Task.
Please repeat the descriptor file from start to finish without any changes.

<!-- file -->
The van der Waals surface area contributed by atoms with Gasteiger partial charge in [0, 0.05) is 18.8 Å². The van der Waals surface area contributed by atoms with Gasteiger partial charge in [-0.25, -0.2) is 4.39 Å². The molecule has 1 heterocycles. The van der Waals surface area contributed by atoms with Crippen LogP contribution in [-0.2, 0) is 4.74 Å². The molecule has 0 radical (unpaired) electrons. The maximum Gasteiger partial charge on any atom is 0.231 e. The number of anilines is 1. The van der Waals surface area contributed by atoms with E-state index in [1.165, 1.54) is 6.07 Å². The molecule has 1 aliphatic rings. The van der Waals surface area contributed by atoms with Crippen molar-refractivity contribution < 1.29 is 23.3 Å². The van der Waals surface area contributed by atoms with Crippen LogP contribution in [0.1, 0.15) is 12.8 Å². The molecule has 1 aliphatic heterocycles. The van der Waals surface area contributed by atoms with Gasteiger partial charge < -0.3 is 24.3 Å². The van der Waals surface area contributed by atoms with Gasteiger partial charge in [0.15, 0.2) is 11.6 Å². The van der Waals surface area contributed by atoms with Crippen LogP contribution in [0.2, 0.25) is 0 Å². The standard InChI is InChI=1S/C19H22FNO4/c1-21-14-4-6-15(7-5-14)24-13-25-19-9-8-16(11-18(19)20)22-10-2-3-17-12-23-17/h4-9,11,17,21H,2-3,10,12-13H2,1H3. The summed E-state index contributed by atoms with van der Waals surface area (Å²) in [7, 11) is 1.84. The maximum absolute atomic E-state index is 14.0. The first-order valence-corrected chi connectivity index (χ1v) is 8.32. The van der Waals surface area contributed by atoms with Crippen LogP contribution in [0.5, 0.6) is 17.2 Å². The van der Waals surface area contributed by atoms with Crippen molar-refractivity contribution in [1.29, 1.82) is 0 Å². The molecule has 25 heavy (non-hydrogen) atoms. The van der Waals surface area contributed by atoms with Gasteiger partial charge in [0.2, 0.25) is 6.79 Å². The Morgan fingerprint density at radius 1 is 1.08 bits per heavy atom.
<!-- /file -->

The van der Waals surface area contributed by atoms with Gasteiger partial charge in [0, 0.05) is 18.8 Å². The van der Waals surface area contributed by atoms with Gasteiger partial charge in [-0.25, -0.2) is 4.39 Å². The molecule has 1 heterocycles. The van der Waals surface area contributed by atoms with Crippen LogP contribution in [-0.2, 0) is 4.74 Å². The molecule has 0 radical (unpaired) electrons. The maximum Gasteiger partial charge on any atom is 0.231 e. The number of anilines is 1. The van der Waals surface area contributed by atoms with E-state index in [1.165, 1.54) is 6.07 Å². The molecule has 1 aliphatic rings. The van der Waals surface area contributed by atoms with Crippen molar-refractivity contribution < 1.29 is 23.3 Å². The van der Waals surface area contributed by atoms with Crippen LogP contribution in [0.1, 0.15) is 12.8 Å². The molecule has 1 aliphatic heterocycles. The van der Waals surface area contributed by atoms with Gasteiger partial charge < -0.3 is 24.3 Å². The van der Waals surface area contributed by atoms with Gasteiger partial charge in [0.15, 0.2) is 11.6 Å². The van der Waals surface area contributed by atoms with Crippen LogP contribution in [0.2, 0.25) is 0 Å². The standard InChI is InChI=1S/C19H22FNO4/c1-21-14-4-6-15(7-5-14)24-13-25-19-9-8-16(11-18(19)20)22-10-2-3-17-12-23-17/h4-9,11,17,21H,2-3,10,12-13H2,1H3. The summed E-state index contributed by atoms with van der Waals surface area (Å²) in [7, 11) is 1.84. The maximum absolute atomic E-state index is 14.0. The first-order valence-corrected chi connectivity index (χ1v) is 8.32. The van der Waals surface area contributed by atoms with Crippen LogP contribution in [0.5, 0.6) is 17.2 Å². The van der Waals surface area contributed by atoms with Crippen molar-refractivity contribution in [1.29, 1.82) is 0 Å². The molecule has 25 heavy (non-hydrogen) atoms. The van der Waals surface area contributed by atoms with Gasteiger partial charge in [0.2, 0.25) is 6.79 Å². The Morgan fingerprint density at radius 1 is 1.08 bits per heavy atom.